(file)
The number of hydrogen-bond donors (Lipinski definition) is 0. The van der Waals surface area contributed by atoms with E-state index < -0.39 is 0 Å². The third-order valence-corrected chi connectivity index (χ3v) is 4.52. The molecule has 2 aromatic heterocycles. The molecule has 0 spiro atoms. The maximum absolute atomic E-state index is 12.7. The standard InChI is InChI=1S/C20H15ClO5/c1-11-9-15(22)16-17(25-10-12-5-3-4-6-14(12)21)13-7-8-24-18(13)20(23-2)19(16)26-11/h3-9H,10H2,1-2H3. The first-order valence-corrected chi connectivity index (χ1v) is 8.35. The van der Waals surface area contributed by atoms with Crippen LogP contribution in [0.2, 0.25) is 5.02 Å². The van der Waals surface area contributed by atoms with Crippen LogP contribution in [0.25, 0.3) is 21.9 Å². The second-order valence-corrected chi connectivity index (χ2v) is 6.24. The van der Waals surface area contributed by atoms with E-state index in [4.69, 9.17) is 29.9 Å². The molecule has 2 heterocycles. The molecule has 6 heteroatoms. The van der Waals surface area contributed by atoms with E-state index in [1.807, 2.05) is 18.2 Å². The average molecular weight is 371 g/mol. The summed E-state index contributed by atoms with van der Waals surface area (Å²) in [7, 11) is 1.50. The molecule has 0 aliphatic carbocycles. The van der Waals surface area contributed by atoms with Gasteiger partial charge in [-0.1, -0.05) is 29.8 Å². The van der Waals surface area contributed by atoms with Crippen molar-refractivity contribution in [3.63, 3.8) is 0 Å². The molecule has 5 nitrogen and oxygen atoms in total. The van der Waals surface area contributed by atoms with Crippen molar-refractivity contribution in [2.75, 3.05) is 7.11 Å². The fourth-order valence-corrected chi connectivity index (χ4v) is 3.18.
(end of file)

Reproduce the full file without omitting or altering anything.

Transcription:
The number of hydrogen-bond donors (Lipinski definition) is 0. The van der Waals surface area contributed by atoms with E-state index < -0.39 is 0 Å². The third-order valence-corrected chi connectivity index (χ3v) is 4.52. The molecule has 2 aromatic heterocycles. The molecule has 0 spiro atoms. The maximum absolute atomic E-state index is 12.7. The standard InChI is InChI=1S/C20H15ClO5/c1-11-9-15(22)16-17(25-10-12-5-3-4-6-14(12)21)13-7-8-24-18(13)20(23-2)19(16)26-11/h3-9H,10H2,1-2H3. The first-order valence-corrected chi connectivity index (χ1v) is 8.35. The van der Waals surface area contributed by atoms with Crippen LogP contribution in [0.2, 0.25) is 5.02 Å². The van der Waals surface area contributed by atoms with Crippen LogP contribution in [0.25, 0.3) is 21.9 Å². The second-order valence-corrected chi connectivity index (χ2v) is 6.24. The van der Waals surface area contributed by atoms with E-state index in [4.69, 9.17) is 29.9 Å². The molecule has 2 heterocycles. The molecule has 6 heteroatoms. The van der Waals surface area contributed by atoms with E-state index in [1.807, 2.05) is 18.2 Å². The average molecular weight is 371 g/mol. The summed E-state index contributed by atoms with van der Waals surface area (Å²) in [7, 11) is 1.50. The molecule has 0 aliphatic carbocycles. The van der Waals surface area contributed by atoms with Gasteiger partial charge in [-0.1, -0.05) is 29.8 Å². The van der Waals surface area contributed by atoms with Crippen molar-refractivity contribution in [3.63, 3.8) is 0 Å². The molecule has 5 nitrogen and oxygen atoms in total. The van der Waals surface area contributed by atoms with Crippen molar-refractivity contribution in [2.75, 3.05) is 7.11 Å². The fourth-order valence-corrected chi connectivity index (χ4v) is 3.18.